Studies of the regulation of serine protease activity in the establishment of the dorsal-ventral axis of the Drosophila embryo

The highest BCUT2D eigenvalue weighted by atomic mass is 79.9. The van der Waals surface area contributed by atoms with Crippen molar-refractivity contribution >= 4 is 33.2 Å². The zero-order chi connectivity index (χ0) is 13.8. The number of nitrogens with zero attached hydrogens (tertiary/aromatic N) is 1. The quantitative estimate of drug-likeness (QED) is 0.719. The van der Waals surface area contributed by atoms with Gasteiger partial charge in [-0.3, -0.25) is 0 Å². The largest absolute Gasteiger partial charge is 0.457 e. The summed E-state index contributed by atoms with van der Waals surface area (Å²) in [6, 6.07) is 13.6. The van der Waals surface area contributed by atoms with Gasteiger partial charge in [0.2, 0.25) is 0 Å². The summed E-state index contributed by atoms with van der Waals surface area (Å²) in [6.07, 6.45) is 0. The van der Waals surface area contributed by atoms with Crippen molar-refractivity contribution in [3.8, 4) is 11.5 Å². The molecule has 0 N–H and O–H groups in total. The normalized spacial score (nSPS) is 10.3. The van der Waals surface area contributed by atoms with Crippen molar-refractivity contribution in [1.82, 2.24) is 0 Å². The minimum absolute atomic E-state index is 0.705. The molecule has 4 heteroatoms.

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Dorsal-ventral (DV) polarity in the Drosophila embryo is defined by spatially regulated activation of the transmembrane receptor Toll, which is uniformly distributed throughout the early embryo's plasma membrane. Ventral activation of Toll is accomplished through the local production of its activating ligand, a processed C-terminal fragment of the Spätzle protein, which is generated in the last step of a proteolytic cascade involving the sequentially-acting proteases Gastrulation Defective (GD), Snake and Easter. Pipe protein, a homologue of vertebrate glycosaminoglycan modifying enzymes, which is expressed during oogenesis in ventral follicle cells adjacent to the developing oocyte, is believed to control the ventrally restricted processing of Spätzle. pipe expression and the sulfation of its enzymatic target in the ventral follicle cells leads to the formation of a stable ventral cue, embedded in the eggshell. Recently the Pipe enzymatic target has been identified as several protein components of the vitelline membrane, the inner layer of the eggshell. Prior to this work, an important piece of information missing from our understanding of Drosophila DV patterning was the identity of the initial step in the protease cascade that requires Pipe activity. Here, I show that the processing of Snake is independent of Pipe activity, while the processing of Easter requires Pipe function, indicating that Easter processing by Snake is the key proteolytic step that is controlled by Pipe activity and presumably the first cleavage event that is spatially regulated. A second key gap in our understanding of Drosophila embryonic DV patterning concerned the role of GD in the protease cascade. While GD is the protease that cleaves and activates Snake, the existence of two distinct classes of complementing gd alleles has suggested that GD provides another, distinct function. Investigations described here indicate that the second function of GD is to promote the ability of activated Snake to process Easter, independent of its Snake-processing function. Finally, I provide evidence for the formation of protein complexes containing various components of the serine protease cascade, which suggest that conformational changes in the complexes, which act to promote productive interactions between the proteins, are an important aspect of their activation.